Hyundai of Korea is gearing up for an attack on Europe’s leading electric car brands from Germany and Stellantis, not to mention Tesla, and the futuristic-looking Ioniq 5 SUV is key to that strategy.
Hyundai and its Kia affiliate plan to sell more than 1 million battery electric vehicles (BEVs) globally by 2025 and Hyundai is currently also introducing an Ioniq 6 sedan to be followed by Ioniq 7, a large SUV. All these vehicles will be manufactured using the same basic engineering components.
If you’re wondering whether you’ve seen the Ioniq 5 yet, that probably means you haven’t because it is unforgettable and radical, and of course that means it will repulse as many buyers as it seduces. It looks as though it has escaped via a time warp from the future, and has been showered with awards for excellence around the world. Although it is very impressive, the Ioniq 5 doesn’t represent a step-change forward in technology compared with the opposition. Battery capability is pretty much standard, and its highway high-speed cruising performance suffers the electric car handicap of losing range at an alarming rate. But Hyundai says its fast-charging performance is class-leading. And the Ioniq 5 is at least a match for all its rivals like the VW ID.4, Volvo XC40 Recharge, Tesla Model Y, Kia EV6, Mercedes EQA, and Ford Mustang Mach E.
In Western Europe last year, Volkswagen was the runaway sales winner with just under 300,000 BEVs of its own brand VWs, Audis, Skodas, Porsches and SEATs, according to Schmidt Automotive Research. Stellantis was second with just over 170,000 Peugeots, Fiats, Opels, Vauxhalls, Citroens and DSs. Close behind came Tesla’s 167,000, then 153,000 Renault Nissan’s Zoes, Leafs and Dacia Springs, with Hyundai Kia in 5th place with just over 133,000. Tesla’s Model 3 was the biggest selling model with just under 140,000 sales, followed by the Renault Zoe (70,340), VW ID.3 (67,800), VW ID.4 (52,600) and Kia Niro (46,000).
Matt Schmidt, analyst with Schmidt Automotive Research, said Hyundai/Kia and its premium wannabe subsidiary Genesis are building a formidable range of vehicles to challenge for electric car leadership in Europe.
“Hyundai has been poaching the best talents from the German automotive world which may soon be coming back to haunt their former employers. There is an old video clip of former VW CEO (Martin) Winterkorn asking his own engineers why they couldn’t match Hyundai’s quality. 10 years later the combined (traditional and electric) West European sales of Hyundai-Kia (2021-8.1%) are just 1 percentage point behind the entire Renault Group (9.1%) and are approaching twice the volume of Ford (4.5%) and perhaps most revealing, finished 2021 just 3 percentage points behind the VW brand,” Schmidt said in an interview.
“In terms of Hyundai’s European BEV strategy, they very sensibly decided to exit the Golf-sized (sedan) segment and raise the ride-height of the Ioniq 5, calling it an (SUV). The SUV/Crossover segment accounted for 41% of the West European BEV car market last year and left the ID.3 (sedan) in a segment that other manufactures are quickly departing,” Schmidt said.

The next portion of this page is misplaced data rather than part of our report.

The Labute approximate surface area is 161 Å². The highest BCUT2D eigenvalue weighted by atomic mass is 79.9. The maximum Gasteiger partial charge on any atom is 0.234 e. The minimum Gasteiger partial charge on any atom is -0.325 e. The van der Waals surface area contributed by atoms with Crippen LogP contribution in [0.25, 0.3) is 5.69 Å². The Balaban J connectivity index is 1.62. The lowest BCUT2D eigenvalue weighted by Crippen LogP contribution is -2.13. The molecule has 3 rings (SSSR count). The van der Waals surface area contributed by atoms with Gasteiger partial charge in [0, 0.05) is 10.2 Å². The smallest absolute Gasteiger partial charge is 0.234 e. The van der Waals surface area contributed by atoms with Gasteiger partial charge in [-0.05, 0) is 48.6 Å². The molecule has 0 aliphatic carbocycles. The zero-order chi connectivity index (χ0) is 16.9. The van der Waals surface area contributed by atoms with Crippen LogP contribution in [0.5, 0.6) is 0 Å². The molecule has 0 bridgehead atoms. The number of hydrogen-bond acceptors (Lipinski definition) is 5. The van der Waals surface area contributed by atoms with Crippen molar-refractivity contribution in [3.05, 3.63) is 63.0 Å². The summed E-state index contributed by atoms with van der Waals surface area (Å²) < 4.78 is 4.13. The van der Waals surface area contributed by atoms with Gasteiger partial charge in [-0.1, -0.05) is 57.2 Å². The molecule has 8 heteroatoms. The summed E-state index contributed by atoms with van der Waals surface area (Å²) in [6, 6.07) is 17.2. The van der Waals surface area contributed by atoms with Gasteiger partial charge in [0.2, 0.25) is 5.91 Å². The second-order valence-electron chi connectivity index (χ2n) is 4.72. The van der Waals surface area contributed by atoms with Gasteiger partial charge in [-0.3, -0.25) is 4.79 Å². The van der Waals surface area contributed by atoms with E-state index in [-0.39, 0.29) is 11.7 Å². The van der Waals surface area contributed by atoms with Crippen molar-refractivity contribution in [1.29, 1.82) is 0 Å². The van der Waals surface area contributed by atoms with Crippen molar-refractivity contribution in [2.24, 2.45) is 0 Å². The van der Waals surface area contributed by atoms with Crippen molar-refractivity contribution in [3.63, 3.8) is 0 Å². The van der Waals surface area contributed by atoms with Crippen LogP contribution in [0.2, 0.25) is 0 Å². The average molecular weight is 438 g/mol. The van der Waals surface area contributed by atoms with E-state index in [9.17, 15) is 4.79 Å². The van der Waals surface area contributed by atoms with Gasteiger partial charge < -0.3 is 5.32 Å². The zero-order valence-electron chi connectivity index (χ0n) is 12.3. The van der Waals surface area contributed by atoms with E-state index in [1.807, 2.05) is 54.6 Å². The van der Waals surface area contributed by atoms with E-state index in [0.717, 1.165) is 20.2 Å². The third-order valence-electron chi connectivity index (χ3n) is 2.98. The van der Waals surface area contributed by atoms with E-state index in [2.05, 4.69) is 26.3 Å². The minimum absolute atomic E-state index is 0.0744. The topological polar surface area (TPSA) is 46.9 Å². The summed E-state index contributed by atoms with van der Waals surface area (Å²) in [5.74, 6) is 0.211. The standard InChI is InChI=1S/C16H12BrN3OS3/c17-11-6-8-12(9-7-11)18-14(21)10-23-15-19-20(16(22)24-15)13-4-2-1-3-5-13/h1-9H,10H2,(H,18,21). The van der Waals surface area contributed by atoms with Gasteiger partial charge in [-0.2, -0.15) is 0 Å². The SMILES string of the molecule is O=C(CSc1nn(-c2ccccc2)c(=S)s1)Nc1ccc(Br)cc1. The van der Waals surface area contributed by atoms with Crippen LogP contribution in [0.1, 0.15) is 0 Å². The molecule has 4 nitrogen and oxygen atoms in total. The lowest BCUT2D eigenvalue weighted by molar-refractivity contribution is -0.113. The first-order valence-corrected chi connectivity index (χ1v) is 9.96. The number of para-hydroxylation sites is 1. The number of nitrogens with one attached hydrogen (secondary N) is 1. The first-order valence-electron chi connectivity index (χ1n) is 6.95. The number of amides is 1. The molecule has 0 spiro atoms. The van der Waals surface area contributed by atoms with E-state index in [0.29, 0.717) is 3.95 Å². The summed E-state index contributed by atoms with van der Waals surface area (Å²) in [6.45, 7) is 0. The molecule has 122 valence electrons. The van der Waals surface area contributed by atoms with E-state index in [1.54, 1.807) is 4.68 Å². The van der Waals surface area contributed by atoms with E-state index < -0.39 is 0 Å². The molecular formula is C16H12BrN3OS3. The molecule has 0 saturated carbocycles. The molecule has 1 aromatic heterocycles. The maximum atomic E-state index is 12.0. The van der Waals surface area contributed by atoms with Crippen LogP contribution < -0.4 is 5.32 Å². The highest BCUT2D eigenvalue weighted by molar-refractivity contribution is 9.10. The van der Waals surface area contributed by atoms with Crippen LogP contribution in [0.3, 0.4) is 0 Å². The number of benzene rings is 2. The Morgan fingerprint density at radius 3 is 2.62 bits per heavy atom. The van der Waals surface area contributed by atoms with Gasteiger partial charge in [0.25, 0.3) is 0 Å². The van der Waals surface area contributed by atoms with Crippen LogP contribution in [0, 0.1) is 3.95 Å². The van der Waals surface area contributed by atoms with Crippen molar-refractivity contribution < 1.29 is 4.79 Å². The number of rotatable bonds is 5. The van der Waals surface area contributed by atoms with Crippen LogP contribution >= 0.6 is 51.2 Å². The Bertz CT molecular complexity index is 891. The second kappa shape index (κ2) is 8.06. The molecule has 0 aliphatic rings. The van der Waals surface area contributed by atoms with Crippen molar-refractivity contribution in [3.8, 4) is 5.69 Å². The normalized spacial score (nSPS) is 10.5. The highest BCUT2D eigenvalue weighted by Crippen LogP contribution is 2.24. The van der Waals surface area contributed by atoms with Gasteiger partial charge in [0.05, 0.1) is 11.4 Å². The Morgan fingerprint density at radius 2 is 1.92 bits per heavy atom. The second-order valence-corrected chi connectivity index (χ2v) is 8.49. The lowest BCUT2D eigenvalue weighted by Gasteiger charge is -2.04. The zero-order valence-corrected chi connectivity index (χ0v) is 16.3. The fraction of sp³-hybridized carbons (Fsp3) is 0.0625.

Hyundai is also planning to enter the Europe premium market with its Genesis brand.
The Golf-sized segment accounted for 15% of the West European BEV market last year while SUV Crossovers are on their way to 50%, once the Tesla Model Y European production begins, Schmidt said.
German Model Y production is now expected to start later next month.
French automotive consultancy Inovev said Hyundai-Kia is already in a good position in Europe, ahead of Japanese manufacturers and closing in on Stellantis and Renault.
“For the European market, the heart of the Hyundai-Kia market are the small SUVs the Hyundai Kona and Kia Niro, which were marketed way earlier than their competitors like the Peugeot 2008 and Opel Mokka. As well as the threat to Renault and Stellantis the next threatened manufacturer is surely Toyota. Toyota plans to market new BEVs, but it is already very late compared with Hyundai-Kia,” Inovev said in an email.
The Ioniq 5 and its segment equivalent the Kia EV6 are really flagship models, not likely to sell on the scale of the smaller, cheaper Konas and Niros.
Schmidt said Hyundai is ahead with their Porsche-esque 800 volt charging system.
“Finally as evidence of Hyundai’s confidence in their new Ioniq 5, if taking on the Germans in their own backyard wasn’t enough, they are bringing the model to the Japanese market, a strict no-no for a Korean company as recent sales data suggests, but if they think it is ready for Japan it will be likely ready for anywhere,” Schmidt said.
My road-test of the Ioniq 5 showed it has all the impressive qualities of the best electric cars, with pin-you-back-in-the-seat acceleration at whatever legal speed you press the accelerator and quiet, serene transportation for everyday driving. The Ioniq 5 is Hyundai’s first vehicle designed from the ground up to be electric, and that was reflected in the huge amount of space inside.
But the new technology hasn’t so far made much impact on battery capability. Claimed official range for this 73-kWh battery powered rear-wheel drive version is 281 miles and after 7 refills at my house it averaged 203 miles per charge. So, no change from the standard there. Highway high speed cruise was no surprise either with the range availability speeding away from you at a 33.3% rate from the total promised at the start.
Hyundai Ioniq 5 Premium
Electric motor – single permanent magnet synchronous
Power – 214 hp
Torque – 350 Nm
Gearbox – automatic
Drive – rear wheels
Battery – lithium-ion polymer 73 kWh, 653 volts
Top speed – 115 mph
Acceleration – 0-60 mph 7.2 seconds
Claimed range – 281 miles (WLTP)
WintonsWorld Test – 203 miles (average of 7 refills)
Price – £41,690-$56,500 (after tax and before subsidy)